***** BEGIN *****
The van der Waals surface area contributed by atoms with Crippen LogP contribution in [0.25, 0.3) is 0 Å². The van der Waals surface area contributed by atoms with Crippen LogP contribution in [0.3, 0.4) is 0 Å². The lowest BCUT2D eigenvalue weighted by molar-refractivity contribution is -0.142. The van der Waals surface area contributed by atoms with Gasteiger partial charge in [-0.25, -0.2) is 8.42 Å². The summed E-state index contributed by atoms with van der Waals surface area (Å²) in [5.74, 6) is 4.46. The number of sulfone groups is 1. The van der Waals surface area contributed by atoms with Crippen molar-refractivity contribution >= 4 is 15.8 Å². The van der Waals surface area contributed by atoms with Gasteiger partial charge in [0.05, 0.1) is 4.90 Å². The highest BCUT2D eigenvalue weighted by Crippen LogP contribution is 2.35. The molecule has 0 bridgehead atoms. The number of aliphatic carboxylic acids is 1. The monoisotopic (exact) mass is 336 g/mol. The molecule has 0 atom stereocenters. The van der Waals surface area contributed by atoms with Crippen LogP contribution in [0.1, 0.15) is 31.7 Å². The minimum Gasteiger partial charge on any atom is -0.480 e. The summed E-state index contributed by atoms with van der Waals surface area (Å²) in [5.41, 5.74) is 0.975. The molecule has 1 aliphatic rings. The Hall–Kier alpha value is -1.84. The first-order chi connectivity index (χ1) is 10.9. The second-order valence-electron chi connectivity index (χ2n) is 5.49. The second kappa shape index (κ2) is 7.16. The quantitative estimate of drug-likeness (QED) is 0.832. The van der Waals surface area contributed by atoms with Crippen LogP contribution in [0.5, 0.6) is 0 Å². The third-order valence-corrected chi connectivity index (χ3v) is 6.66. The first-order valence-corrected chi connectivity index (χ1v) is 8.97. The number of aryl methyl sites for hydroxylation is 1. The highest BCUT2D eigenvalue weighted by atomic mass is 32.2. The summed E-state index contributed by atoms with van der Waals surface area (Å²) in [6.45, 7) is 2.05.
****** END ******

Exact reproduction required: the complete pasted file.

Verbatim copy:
The van der Waals surface area contributed by atoms with Crippen LogP contribution in [0.25, 0.3) is 0 Å². The van der Waals surface area contributed by atoms with Crippen LogP contribution in [0.3, 0.4) is 0 Å². The lowest BCUT2D eigenvalue weighted by molar-refractivity contribution is -0.142. The van der Waals surface area contributed by atoms with Gasteiger partial charge in [-0.25, -0.2) is 8.42 Å². The summed E-state index contributed by atoms with van der Waals surface area (Å²) in [5.74, 6) is 4.46. The number of sulfone groups is 1. The van der Waals surface area contributed by atoms with Crippen molar-refractivity contribution >= 4 is 15.8 Å². The van der Waals surface area contributed by atoms with Gasteiger partial charge in [0.05, 0.1) is 4.90 Å². The highest BCUT2D eigenvalue weighted by Crippen LogP contribution is 2.35. The molecule has 0 bridgehead atoms. The number of aliphatic carboxylic acids is 1. The monoisotopic (exact) mass is 336 g/mol. The molecule has 0 atom stereocenters. The van der Waals surface area contributed by atoms with Crippen LogP contribution in [0.1, 0.15) is 31.7 Å². The minimum Gasteiger partial charge on any atom is -0.480 e. The summed E-state index contributed by atoms with van der Waals surface area (Å²) in [5.41, 5.74) is 0.975. The molecule has 1 aliphatic rings. The Hall–Kier alpha value is -1.84. The first-order chi connectivity index (χ1) is 10.9. The second-order valence-electron chi connectivity index (χ2n) is 5.49. The second kappa shape index (κ2) is 7.16. The quantitative estimate of drug-likeness (QED) is 0.832. The van der Waals surface area contributed by atoms with Crippen LogP contribution in [0.5, 0.6) is 0 Å². The third-order valence-corrected chi connectivity index (χ3v) is 6.66. The first-order valence-corrected chi connectivity index (χ1v) is 8.97. The number of aryl methyl sites for hydroxylation is 1. The highest BCUT2D eigenvalue weighted by atomic mass is 32.2. The summed E-state index contributed by atoms with van der Waals surface area (Å²) in [6.45, 7) is 2.05.